Bintray, JFrog’s software hosting and distribution platform, offers lots of exciting features, like CI integration and REST APIs.
If you’re like me, you enjoy thinking about those features much more than you enjoy thinking about software security. Packaging and distributing software is fun; worrying about the details of Bintray security configurations and access control for your software tends to be tedious (unless security is your thing, of course).
Like any other tool, however, Bintray is only effective in a production environment when it is run securely. That means that, alongside all of the other fun things you can do with Bintray, you should plan and run your deployment in a way that mitigates the risk of unauthorized access, the exposure of private data, and so on.
Below, I explain the basics of Bintray security, and outline strategies for making your Bintray deployment more secure.
Bintray Security Basics
Bintray is a cloud service hosted by JFrog’s data center provider. JFrog promises that the service is designed for security, and hardened against attack. (The company is not very specific about how it mitigates security vulnerabilities for Bintray hosting, but I wouldn’t be either, since one does not want to give potential attackers information about the configuration.) JFrog also says that it restricts employee access to Bintray servers and uses SSH over VPN when employees do access the servers, which adds additional security.
The hosted nature of Bintray means that none of the security considerations associated with on-premises software apply. That makes life considerably easier from the get-go if you’re using Bintray and are worried about security.
Still, there’s more that you can do to ensure that your Bintray deployment is as robust as possible against potential intrusions. In particular, consider adopting the following policies.
Set up an API key for Bintray
Bintray requires users to create a username and password when they first set up an account. You’ll need those when getting started with Bintray.
Once your account is created, however, you can help mitigate the risk of unauthorized access by creating an API key. This allows you to authenticate over the Bintray API without using your username or password. That means that even if a network sniffer is listening to your traffic, your account won’t be compromised.
Use OAuth for Bintray Authentication
Bintray also supports authentication using the OAuth protocol. That means you can log in using credentials from a GitHub, Twitter or Google+ account.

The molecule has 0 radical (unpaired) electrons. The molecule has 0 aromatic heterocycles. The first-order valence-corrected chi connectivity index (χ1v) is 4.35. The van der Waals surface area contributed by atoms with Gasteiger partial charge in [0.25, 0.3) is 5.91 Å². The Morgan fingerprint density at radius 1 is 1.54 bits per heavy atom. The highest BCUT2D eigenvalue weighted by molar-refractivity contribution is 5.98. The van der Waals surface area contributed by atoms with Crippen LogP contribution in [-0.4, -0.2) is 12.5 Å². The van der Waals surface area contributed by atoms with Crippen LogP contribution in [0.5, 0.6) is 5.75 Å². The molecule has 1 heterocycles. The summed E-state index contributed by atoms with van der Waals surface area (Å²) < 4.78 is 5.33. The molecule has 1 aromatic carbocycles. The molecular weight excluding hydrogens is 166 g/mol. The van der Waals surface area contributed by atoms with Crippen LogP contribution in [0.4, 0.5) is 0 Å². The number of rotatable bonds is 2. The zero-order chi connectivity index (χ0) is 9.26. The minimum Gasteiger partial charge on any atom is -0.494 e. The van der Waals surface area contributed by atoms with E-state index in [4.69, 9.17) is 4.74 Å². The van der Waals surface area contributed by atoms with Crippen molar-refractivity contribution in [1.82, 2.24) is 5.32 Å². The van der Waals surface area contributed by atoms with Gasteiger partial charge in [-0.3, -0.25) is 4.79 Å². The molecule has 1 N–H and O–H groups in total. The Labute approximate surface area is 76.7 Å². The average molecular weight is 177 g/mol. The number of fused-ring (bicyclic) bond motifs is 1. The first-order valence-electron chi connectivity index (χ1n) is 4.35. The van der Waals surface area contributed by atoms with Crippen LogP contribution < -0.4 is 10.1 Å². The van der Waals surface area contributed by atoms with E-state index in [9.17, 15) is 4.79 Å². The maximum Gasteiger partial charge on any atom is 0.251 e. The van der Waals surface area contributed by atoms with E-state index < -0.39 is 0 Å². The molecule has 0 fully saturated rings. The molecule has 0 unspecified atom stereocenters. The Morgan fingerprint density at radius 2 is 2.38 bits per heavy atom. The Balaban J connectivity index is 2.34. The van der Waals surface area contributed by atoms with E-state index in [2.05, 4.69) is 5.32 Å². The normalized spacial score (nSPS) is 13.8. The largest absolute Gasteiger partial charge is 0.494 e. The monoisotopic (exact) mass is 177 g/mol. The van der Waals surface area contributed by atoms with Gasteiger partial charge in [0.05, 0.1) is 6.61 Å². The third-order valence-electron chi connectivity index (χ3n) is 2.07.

Chances are that you pay closer attention to one of these accounts (and get notices from the providers about unauthorized access) than you do to your Bintray account. So, to maximize security and reduce the risk of unauthorized access, make sure your Bintray account itself has login credentials that cannot be brute-forced, then log in to Bintray via OAuth using an account from a third-party service that you monitor closely.
Sign Packages with GPG
Bintray supports optional GPG signing of packages. To do this, you first have to configure a key pair in your Bintray profile. For details, check out the Bintray documentation.
GPG signing is another obvious way to help keep your Bintray deployment more secure. It also keeps the users of your software distributions happier, since they will know that your packages are GPG-signed, and therefore, are less likely to contain malicious content.
Take Advantage of Bintray’s Access Control
The professional version of Bintray offers granular control over who can download packages. (Unfortunately this feature is only available in that edition.) You can configure access on a per-user or per-organization basis.
While gaining Bintray security shouldn’t be the main reason you use granular access control (the feature is primarily designed to help you fine-tune your software distribution), it doesn’t hurt to take advantage of it in order to reduce the risk that certain software becomes available to a user to whom you don’t want to give access.
5 Bintray Security Best Practices is published by the Sumo Logic DevOps Community. If you’d like to learn more or contribute, visit devops.sumologic.com. Also, be sure to check out Sumo Logic Developers for free tools and code that will enable you to monitor and troubleshoot applications from code to production.
About the Author
Chris Tozzi has worked as a journalist and Linux systems administrator. He has particular interests in open source, agile infrastructure and networking. He is Senior Editor of content and a DevOps Analyst at Fixate IO.